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An accommodating approach

While the need for social distancing and isolation is undeniable, responsible authorities in India must conditionally open up parks and allow the limited sale of liquor

An accommodating approach

The month-long Coronavirus lockdown in India, though largely necessary and desirable, has its fault lines of over-reaction in several areas. The over-reaction was partly the result of the sudden lockdown on a four-hour notice which even optimistically speaking is nowhere near enough forewarning. Yet the public at large has shown remarkable patience and resilience in accepting the hardships that followed. People accepted the Prime Minister's first 21-day lockdown in a spirit of resignation, despite the onerous hardships that accompanied the great shutdown.

Over the weeks some relaxations have been announced and welcomed but much more can be done for good reason. First of all, the lockdown of public parks and green spaces need to be urgently ended. Parks are the lungs of cities and even smaller towns. Children, adults and older people all need them badly for a breath of fresh air and good health, not to mention a break from the straining monotony of being trapped at your own home.

Across the country, parks have been locked by over-cautious municipal and police authorities. Their common defence is that people get together rather too close and too often and ignore social distancing. That certainly is an over-reaction which grossly underestimates ordinary citizen's innate sense of self-preservation, desire for good health. and, one may add, intelligence. With so many people walking with masks everywhere, only a very few would ignore social distancing. The case for parks and open spaces for health reasons is too strong and not opening the green spaces is simply counterproductive and likely to have negative effects in the longer run.

Now to another over-reaction. It concerns a small minority of the nation. It perhaps concerns only about 15 per cent of the population. Though a small proportion, it is important nevertheless. It is about the beer, liquor, toddy and arrack drinkers of the nation. Far too often they are dubbed as drunkards. This is nought but vilification, gross injustice and falsification of facts. It's monstrous mutilation of reality. 'Som Rasa' has been the renowned drink in India since times immemorial. Most Indians do not drink by choice. Good luck to them. Nobody is forcing them to drink, nor should they prevent others who want to drink. Live and let live is the minimal basis of any civilised society.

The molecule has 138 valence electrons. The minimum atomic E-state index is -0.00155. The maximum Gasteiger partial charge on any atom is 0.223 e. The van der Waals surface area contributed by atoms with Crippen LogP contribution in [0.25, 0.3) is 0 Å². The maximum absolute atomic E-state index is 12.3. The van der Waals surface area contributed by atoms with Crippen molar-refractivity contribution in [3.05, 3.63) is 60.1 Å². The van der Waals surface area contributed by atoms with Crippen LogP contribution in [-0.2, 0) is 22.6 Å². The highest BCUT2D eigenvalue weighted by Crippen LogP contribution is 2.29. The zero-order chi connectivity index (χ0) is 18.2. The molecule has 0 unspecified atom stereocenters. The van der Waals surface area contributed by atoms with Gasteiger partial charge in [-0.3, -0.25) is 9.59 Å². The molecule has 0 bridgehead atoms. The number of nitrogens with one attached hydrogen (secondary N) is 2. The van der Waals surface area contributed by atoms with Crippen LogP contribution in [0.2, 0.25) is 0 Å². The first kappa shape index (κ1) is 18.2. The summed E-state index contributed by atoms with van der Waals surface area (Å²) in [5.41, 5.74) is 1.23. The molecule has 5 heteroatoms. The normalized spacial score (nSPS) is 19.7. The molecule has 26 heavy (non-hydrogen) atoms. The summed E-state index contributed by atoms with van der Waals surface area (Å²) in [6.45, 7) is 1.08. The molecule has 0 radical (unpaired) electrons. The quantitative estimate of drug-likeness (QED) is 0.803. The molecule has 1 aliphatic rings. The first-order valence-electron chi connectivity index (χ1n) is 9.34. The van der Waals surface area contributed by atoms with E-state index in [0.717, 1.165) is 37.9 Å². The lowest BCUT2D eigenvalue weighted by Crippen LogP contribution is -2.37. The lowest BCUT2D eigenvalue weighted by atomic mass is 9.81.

The prejudice against drink and drinkers is a majoritarian belief that has no scientific basis. Liquor is consumed all over the world from China to Europe and the rest of the world, without the stigma appended to it by the holier than thou self-proclaimed guardians of religion and morality. Unfortunately and perversely, the stigma is propagated by a combination of forces belonging to established religions of the world. It's time to call a halt on this majoritarian juggernaut of judgement.

And there is the economic argument too. In the national capital Delhi alone there are 860 liquor shops that have been shut for over a month. With a turnover of Rs 5,000 crore per month, the liquor vends or outlets yield revenues of Rs 500 crore to the state every month. Multiply that, at a rough guess, by one thousand for the whole country, and the nation loses cumulative revenues totalling Rs 500,000 crore per month.

India's alcohol market, according to analysts, Coherent Market Insights, is valued at Rs 2, 897,236.6 billion and expected to grow 7.8 per cent over the period 2019-2027. A staggering amount that the country needs today to repair the economy ravaged by the Coronavirus pandemic. The market includes a sizeable soft drinks segment. Currently, the industry directly employs 20 lakh workers besides sustaining 40 lakh farmers engaged in growing sugarcane, barley, hops and other produce, according to the Confederation of Indian Alcoholic and Beverage Companies (CIABC). The All India Brewers Association on its part has lobbied Chief Ministers of several states from Kerala to Punjab across the country to open the market through home deliveries and regulated outlets while insuring social distancing.

As it stands, the liquor business is a state subject and Assam and Meghalaya had opened liquor shops for a regulated few hours every day. But the Central Government intervened and closed the state window. Other state governments had also been planning to relax the lockdown both for revenue earnings and for meeting the genuine needs of customers who want to pay for it. In Delhi, the Confederation had urged Chief Minister Arvind Kejriwal to allow the opening of liquor vends but without success so far. Some major relaxations are expected to be announced next month on May 3. Whether they will include liquor sale is anybody's guess.

For the current state of economy and restoration of normalcy, lifting of liquor lockdown is a godsend remedy at a desperate moment in our history. At stake is not only a business worth billions of rupees but also the freedom for millions of people to live life the way they want to in a time where circumstances are dialling up the stress of daily life. Let the majoritarian mindset not play spoilsport for the minority and let social democracy prevail along with social distancing.

Views expressed are strictly personal

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